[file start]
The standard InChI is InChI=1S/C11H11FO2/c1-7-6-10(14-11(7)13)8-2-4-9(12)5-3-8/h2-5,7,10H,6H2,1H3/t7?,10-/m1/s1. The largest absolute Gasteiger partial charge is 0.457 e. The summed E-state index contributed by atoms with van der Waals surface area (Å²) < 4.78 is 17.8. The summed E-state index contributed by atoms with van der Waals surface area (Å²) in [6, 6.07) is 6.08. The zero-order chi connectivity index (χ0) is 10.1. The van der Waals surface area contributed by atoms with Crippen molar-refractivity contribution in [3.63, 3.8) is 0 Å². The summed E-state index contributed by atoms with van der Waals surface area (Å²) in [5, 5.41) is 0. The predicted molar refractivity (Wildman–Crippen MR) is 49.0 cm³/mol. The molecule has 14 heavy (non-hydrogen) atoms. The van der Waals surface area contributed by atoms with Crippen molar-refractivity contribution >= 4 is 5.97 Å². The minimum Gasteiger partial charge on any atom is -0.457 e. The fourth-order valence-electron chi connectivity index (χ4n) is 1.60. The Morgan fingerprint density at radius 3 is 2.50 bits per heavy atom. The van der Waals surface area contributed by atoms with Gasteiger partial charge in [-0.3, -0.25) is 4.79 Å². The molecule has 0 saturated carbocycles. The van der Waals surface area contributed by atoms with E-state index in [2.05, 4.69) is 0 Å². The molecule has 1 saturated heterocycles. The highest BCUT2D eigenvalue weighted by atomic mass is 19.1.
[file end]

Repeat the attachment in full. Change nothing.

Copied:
The standard InChI is InChI=1S/C11H11FO2/c1-7-6-10(14-11(7)13)8-2-4-9(12)5-3-8/h2-5,7,10H,6H2,1H3/t7?,10-/m1/s1. The largest absolute Gasteiger partial charge is 0.457 e. The summed E-state index contributed by atoms with van der Waals surface area (Å²) < 4.78 is 17.8. The summed E-state index contributed by atoms with van der Waals surface area (Å²) in [6, 6.07) is 6.08. The zero-order chi connectivity index (χ0) is 10.1. The van der Waals surface area contributed by atoms with Crippen molar-refractivity contribution in [3.63, 3.8) is 0 Å². The summed E-state index contributed by atoms with van der Waals surface area (Å²) in [5, 5.41) is 0. The predicted molar refractivity (Wildman–Crippen MR) is 49.0 cm³/mol. The molecule has 14 heavy (non-hydrogen) atoms. The van der Waals surface area contributed by atoms with Crippen molar-refractivity contribution >= 4 is 5.97 Å². The minimum Gasteiger partial charge on any atom is -0.457 e. The fourth-order valence-electron chi connectivity index (χ4n) is 1.60. The Morgan fingerprint density at radius 3 is 2.50 bits per heavy atom. The van der Waals surface area contributed by atoms with Gasteiger partial charge in [-0.3, -0.25) is 4.79 Å². The molecule has 0 saturated carbocycles. The van der Waals surface area contributed by atoms with E-state index in [2.05, 4.69) is 0 Å². The molecule has 1 saturated heterocycles. The highest BCUT2D eigenvalue weighted by atomic mass is 19.1.